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New Jersey (New Jersey, United States) (search for this): chapter 3
Life of Isaac T. Hopper. Isaac Tatem Hopper was born in Deptford Township, near Woodbury, West New-Jersey, in the year 1771, on the third day of December, which Quakers call the Twelth Month. His grandfather belonged to that denomination of Christians, but forfeited membership in the Society by choosing a wife from another sect. His son Levi, the father of Isaac, always attended their meetings, but never became a member. A family of rigid Presbyterians, by the name of Tatem, resided in the neighborhood. While their house was being built, they took shelter for a few days, in a meeting-house that was little used, and dug a pit for a temporary cellar, according to the custom of new settlers in the forest. The country at that time was much infested with marauders; but Mrs. Tatem was an Amazon in physical strength and courage. One night, when her husband was absent, and she was alone in the depths of the woods with three small children, she heard a noise, and looking out saw
Pennsylvania (Pennsylvania, United States) (search for this): chapter 3
being nearly twenty-four years of age, and she about three years younger. The worldly comforts which a kind Providence bestowed on Isaac and his bride, were freely imparted to others. The resolution formed after listening to the history of old Mingo's wrongs was pretty severely tested by a residence in Philadelphia. There were numerous kidnappers prowling about the city, and many outrages were committed, which would not have been tolerated for a moment toward any but a despised race. Pennsylvania being on the frontier of the slave states, runaways were often passing through; and the laws on that subject were little understood, and less attended to. If a colored man was arrested as a fugitive slave, and discharged for want of proof, the magistrate received no fee; but if he was adjudged a slave, and surrendered to his claimant, the magistrate received from five to twenty dollars for his trouble; of course, there was a natural tendency to make the most of evidence in favor of slave
Providence, R. I. (Rhode Island, United States) (search for this): chapter 3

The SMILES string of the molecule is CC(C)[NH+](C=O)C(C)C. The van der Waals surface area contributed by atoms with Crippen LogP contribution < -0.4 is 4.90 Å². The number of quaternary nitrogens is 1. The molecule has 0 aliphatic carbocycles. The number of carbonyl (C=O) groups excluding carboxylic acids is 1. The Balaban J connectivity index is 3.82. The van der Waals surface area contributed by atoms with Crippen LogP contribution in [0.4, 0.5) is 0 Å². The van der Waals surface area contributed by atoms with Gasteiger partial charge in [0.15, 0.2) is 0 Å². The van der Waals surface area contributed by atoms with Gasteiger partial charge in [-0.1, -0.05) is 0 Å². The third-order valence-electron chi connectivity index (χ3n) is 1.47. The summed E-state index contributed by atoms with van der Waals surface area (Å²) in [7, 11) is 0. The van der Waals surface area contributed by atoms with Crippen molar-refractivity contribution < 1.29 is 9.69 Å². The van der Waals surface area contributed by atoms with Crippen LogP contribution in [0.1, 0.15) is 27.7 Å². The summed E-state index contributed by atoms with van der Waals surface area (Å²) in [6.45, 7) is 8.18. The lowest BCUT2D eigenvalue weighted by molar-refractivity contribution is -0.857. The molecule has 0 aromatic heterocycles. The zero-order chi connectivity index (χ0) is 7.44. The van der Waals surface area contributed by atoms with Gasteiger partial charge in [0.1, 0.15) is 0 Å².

passed between him and his betrothed partake of the same sedate character; but through the unimpassioned Quaker style gleams the steady warmth of sincere affection. There is something pleasant in the simplicity with which he usually closed his epistles to her: I am, dear Sally, thy real friend, Isaac. They were married on the eighteenth of the Ninth Month, [September,] 1795; he being nearly twenty-four years of age, and she about three years younger. The worldly comforts which a kind Providence bestowed on Isaac and his bride, were freely imparted to others. The resolution formed after listening to the history of old Mingo's wrongs was pretty severely tested by a residence in Philadelphia. There were numerous kidnappers prowling about the city, and many outrages were committed, which would not have been tolerated for a moment toward any but a despised race. Pennsylvania being on the frontier of the slave states, runaways were often passing through; and the laws on that subjec
Quaker (Missouri, United States) (search for this): chapter 3
mary to load sloops with wood. Upon one of these occasions, he persuaded a party of boys to pry up a pile of wood and tip it into a sloop, in a confused heap. Of course, it must all be taken out and reloaded. When he saw how much labor this foolish trick had caused, he felt some compunction; but the next temptation found the spirit of mischief too strong to be resisted. Coming home from his uncle's one evening, he stopped to amuse himself with taking a gate off its hinges. When an old Quaker came out to see who was meddling with his gate, Isaac fired a gun over his head, and made him run into the house, as if an evil spirit were after him. It was his delight to tie the boughs of trees together in narrow paths, that people travelling in the dark, might hit their heads against them; and to lay stones in the ruts of the road, when he knew that farmers were going to market with eggs, in the darkness of morning twilight. If any mischief was done for miles round, it was sure to be
Trenton, Tenn. (Tennessee, United States) (search for this): chapter 3
e city on the look-out for some suitable employment. Meanwhile, he was very helpful to his uncle, who, finding him diligent and skillful, tried to induce him to learn his trade.— It was an occupation ill-adapted to his vigorous body and active mind; but he was not of a temperament to fold his hands and wait till something turned up; and as his uncle was doing a prosperous business, he concluded to accept his proposition. About the same time, his beloved cousin, Joseph Whitall, was sent to Trenton to study law. This was rather a severe trial to Isaac's feelings. Not that he envied his superior advantages; but he had sad forebodings that separation would interrupt their friendship, and that such a different career would be very likely to prevent its renewal. They parted with mutual regret, and did not meet again for several years. When Isaac bade adieu to the paternal roof, his mother looked after him thoughtfully, and remarked to one of his sisters, Isaac is no common boy.— He